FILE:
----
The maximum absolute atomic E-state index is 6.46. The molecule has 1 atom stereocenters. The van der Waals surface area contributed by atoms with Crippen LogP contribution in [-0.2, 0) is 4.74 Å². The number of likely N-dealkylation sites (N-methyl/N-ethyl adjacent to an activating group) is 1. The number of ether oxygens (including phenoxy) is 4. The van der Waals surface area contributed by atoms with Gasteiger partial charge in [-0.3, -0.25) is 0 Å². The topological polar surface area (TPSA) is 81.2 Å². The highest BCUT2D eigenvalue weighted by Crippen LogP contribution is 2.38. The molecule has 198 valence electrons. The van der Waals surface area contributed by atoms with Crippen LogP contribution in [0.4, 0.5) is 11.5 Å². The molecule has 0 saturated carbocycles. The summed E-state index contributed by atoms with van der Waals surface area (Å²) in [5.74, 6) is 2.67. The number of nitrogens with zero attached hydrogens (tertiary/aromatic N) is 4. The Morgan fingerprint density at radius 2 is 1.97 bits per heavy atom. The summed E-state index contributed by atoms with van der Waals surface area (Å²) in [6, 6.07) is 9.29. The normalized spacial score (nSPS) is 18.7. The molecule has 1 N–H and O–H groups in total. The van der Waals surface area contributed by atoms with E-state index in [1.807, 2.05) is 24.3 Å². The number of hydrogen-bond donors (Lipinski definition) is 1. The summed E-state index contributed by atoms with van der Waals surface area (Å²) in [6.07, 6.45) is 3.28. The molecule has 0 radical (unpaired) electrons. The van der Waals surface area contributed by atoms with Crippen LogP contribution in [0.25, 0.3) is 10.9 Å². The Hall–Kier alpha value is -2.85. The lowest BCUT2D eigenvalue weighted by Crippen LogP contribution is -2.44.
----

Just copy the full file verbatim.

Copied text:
The maximum absolute atomic E-state index is 6.46. The molecule has 1 atom stereocenters. The van der Waals surface area contributed by atoms with Crippen LogP contribution in [-0.2, 0) is 4.74 Å². The number of likely N-dealkylation sites (N-methyl/N-ethyl adjacent to an activating group) is 1. The number of ether oxygens (including phenoxy) is 4. The van der Waals surface area contributed by atoms with Gasteiger partial charge in [-0.3, -0.25) is 0 Å². The topological polar surface area (TPSA) is 81.2 Å². The highest BCUT2D eigenvalue weighted by Crippen LogP contribution is 2.38. The molecule has 198 valence electrons. The van der Waals surface area contributed by atoms with Crippen LogP contribution in [0.4, 0.5) is 11.5 Å². The molecule has 0 saturated carbocycles. The summed E-state index contributed by atoms with van der Waals surface area (Å²) in [5.74, 6) is 2.67. The number of nitrogens with zero attached hydrogens (tertiary/aromatic N) is 4. The Morgan fingerprint density at radius 2 is 1.97 bits per heavy atom. The summed E-state index contributed by atoms with van der Waals surface area (Å²) in [6, 6.07) is 9.29. The normalized spacial score (nSPS) is 18.7. The molecule has 1 N–H and O–H groups in total. The van der Waals surface area contributed by atoms with E-state index in [1.807, 2.05) is 24.3 Å². The number of hydrogen-bond donors (Lipinski definition) is 1. The summed E-state index contributed by atoms with van der Waals surface area (Å²) in [6.07, 6.45) is 3.28. The molecule has 0 radical (unpaired) electrons. The van der Waals surface area contributed by atoms with Crippen LogP contribution in [0.25, 0.3) is 10.9 Å². The Hall–Kier alpha value is -2.85. The lowest BCUT2D eigenvalue weighted by Crippen LogP contribution is -2.44.